There is not much to add about Amitabha Bagchi’s Half The Night Is Gone that has not already been said. The winner of this year’s DSC Prize for South Asian Literature, awarded at the Nepal Literature Festival in Pokhara last month, the book has been readily deemed the ‘Great Indian Novel’ of our time.
Bagchi sets most of his novel in Delhi, with parts in Agra and Banaras. Writing in pre-independence times, Dilli’s rich lore and the old ganga jamuni tehzeeb of North India is woven beautifully into the novel – with intercuts of a harder, less forgiving modern-day shown in letters between chapters.
Bagchi carefully constructs his plot – a long winded ambitious tale that tells the story of two families and their men sprawling across generations. This story is told by the fictional, award-winning Hindi novelist, Vishwanath, who takes breaks to pen letters to his brother, his dead son’s girlfriend and his estranged wife.
Goswami Tulsidas’s Ramcharitmanas (an Awadhi retelling of Ramayana) undercuts the novel being written within the novel, with additional Sanskrit sloka, Hindi-Urdu couplets, and Qur’anic hadith referenced throughout, each with an English translation. Bagchi’s greatest feat is the way the quoted verses always add to the narrative, never distracting or pulling a reader away. As The Hindu put it, this is not an ‘Indian novel in English’, it is an Indian novel.
The men Vishwanath writes about are deeply flawed and violent – they beat, rape and abandon their wives (stylistically depicted as ‘claiming their conjugal rights’) and yet, somehow, they are always portrayed as layered and interesting individuals. The writing is confusing, it is unclear if the framing of women as always youthful, inherently lustful and scheming is meant to highlight the predicament of women in Indian society or if Vishwanath is just a bad writer.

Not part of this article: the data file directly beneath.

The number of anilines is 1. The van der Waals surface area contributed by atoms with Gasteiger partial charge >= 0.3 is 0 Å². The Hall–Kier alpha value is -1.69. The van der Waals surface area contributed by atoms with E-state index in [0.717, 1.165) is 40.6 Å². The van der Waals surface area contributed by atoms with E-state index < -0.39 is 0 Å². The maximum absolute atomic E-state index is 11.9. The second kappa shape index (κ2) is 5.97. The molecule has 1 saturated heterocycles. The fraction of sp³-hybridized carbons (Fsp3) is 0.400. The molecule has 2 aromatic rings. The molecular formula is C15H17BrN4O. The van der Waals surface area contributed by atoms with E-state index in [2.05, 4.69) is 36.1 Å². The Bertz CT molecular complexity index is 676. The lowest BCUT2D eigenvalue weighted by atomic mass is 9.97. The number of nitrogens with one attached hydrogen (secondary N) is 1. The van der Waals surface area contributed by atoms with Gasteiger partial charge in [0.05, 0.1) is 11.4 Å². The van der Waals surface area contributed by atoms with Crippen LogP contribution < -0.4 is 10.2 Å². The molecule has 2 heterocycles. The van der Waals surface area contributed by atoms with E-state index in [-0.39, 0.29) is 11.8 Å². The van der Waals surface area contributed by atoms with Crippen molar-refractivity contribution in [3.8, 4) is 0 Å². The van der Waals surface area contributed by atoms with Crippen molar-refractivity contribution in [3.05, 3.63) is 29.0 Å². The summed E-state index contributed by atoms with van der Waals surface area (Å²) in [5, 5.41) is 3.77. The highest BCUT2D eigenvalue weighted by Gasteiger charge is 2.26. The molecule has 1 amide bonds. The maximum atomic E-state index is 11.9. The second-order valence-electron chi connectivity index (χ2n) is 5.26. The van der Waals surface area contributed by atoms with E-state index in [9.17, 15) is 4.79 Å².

Whatever the motivation, it is the novel’s glaring fault. It is difficult to read Omvati (She manages to get a name – something not every female character in the novel is granted) who is molested by her father in law, and as she stabs and wounds him in a ‘… a coruscating sweep that left her quivering. She felt arousal’.
Later in the novel, her husband reaches for her and Omvati throws up again and again. In response, her husband beats and bribes her and ‘takes to visiting prostitutes’. There is never an effort to depict her inner feelings and trauma – only his frustration.
Bagchi is a gifted storyteller, creating varied and interesting relationships between his characters both within their families and across them. Diwanchand, the younger son of Lala Motichand, is so devoted to Tulsida Ramcharitmanas, he leaves his inheritance, wife and child to dedicate his life to the work.
Makhan Lal, Lala Motichand’s illegitimate child, is a Marx-loving schoolteacher who resents his father. Vishwanath is devastated by his son’s death in a road accident, and only in his grief does he begin to try and repair his relationships. It is only the caricatures of women that leave an unfortunate stain on the novel, a book that otherwise speaks to nostalgia, of interfaith harmony and complex family dynamics.